Fair Value Measurements

 

Certain assets and liabilities are carried at fair value under U.S. GAAP. Fair value is defined as the exchange price that would be received for an asset or paid to transfer a liability (an exit price) in the principal or most advantageous market for the asset or liability in an orderly transaction between market participants on the measurement date. Valuation techniques used to measure fair value must maximize the use of observable inputs and minimize the use of unobservable inputs. Financial assets and liabilities carried at fair value are to be classified and disclosed in one of the following three levels of the fair value hierarchy, of which the first two are considered observable and the last is considered unobservable:

 

  · Level 1 — Quoted prices in active markets for identical assets or liabilities.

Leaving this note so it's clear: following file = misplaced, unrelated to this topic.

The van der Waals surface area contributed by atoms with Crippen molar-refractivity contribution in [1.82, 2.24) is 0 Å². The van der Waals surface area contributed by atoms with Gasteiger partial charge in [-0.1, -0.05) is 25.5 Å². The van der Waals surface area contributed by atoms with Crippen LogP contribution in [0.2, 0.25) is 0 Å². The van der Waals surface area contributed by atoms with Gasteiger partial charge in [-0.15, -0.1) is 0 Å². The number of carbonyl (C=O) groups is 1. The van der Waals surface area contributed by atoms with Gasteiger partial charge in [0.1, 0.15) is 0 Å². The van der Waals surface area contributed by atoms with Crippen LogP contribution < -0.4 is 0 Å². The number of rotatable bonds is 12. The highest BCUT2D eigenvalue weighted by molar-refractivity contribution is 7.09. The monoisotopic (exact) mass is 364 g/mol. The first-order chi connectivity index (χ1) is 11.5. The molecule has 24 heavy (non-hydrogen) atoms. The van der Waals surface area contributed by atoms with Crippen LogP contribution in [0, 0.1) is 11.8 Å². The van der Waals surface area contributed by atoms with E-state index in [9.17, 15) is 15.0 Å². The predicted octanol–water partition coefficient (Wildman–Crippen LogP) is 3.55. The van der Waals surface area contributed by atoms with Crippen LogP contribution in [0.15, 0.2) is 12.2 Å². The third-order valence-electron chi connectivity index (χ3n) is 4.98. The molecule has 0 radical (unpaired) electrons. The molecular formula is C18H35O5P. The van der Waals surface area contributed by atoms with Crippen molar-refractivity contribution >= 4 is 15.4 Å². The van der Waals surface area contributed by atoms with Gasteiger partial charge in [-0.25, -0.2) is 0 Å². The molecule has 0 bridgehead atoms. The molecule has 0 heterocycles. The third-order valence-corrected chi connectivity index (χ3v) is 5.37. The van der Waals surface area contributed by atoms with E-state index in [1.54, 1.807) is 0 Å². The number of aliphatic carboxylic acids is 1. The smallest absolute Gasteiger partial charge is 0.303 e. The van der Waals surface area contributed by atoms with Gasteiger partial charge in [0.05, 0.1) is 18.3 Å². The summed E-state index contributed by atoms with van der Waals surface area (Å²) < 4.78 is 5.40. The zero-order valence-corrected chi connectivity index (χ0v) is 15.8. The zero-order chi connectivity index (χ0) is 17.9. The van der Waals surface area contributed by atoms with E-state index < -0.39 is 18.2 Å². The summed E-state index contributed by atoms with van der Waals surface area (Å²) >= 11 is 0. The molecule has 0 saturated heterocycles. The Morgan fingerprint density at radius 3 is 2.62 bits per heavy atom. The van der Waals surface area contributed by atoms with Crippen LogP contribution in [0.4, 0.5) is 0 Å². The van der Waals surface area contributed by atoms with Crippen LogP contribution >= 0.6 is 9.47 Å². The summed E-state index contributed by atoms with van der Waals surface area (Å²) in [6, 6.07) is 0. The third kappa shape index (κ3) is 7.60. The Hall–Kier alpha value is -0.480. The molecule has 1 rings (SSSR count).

· Level 2 — Observable inputs (other than Level 1 quoted prices), such as quoted prices in active markets for similar assets or liabilities, quoted prices in markets that are not active for identical or similar assets or liabilities, or other inputs that are observable or can be corroborated by observable market data.

 

  · Level 3 — Unobservable inputs that are supported by little or no market activity and that are significant to determining the fair value of the assets or liabilities, including pricing models, discounted cash flow methodologies and similar techniques.

 

Earnings (loss) per share

 

Basic earnings (loss) pe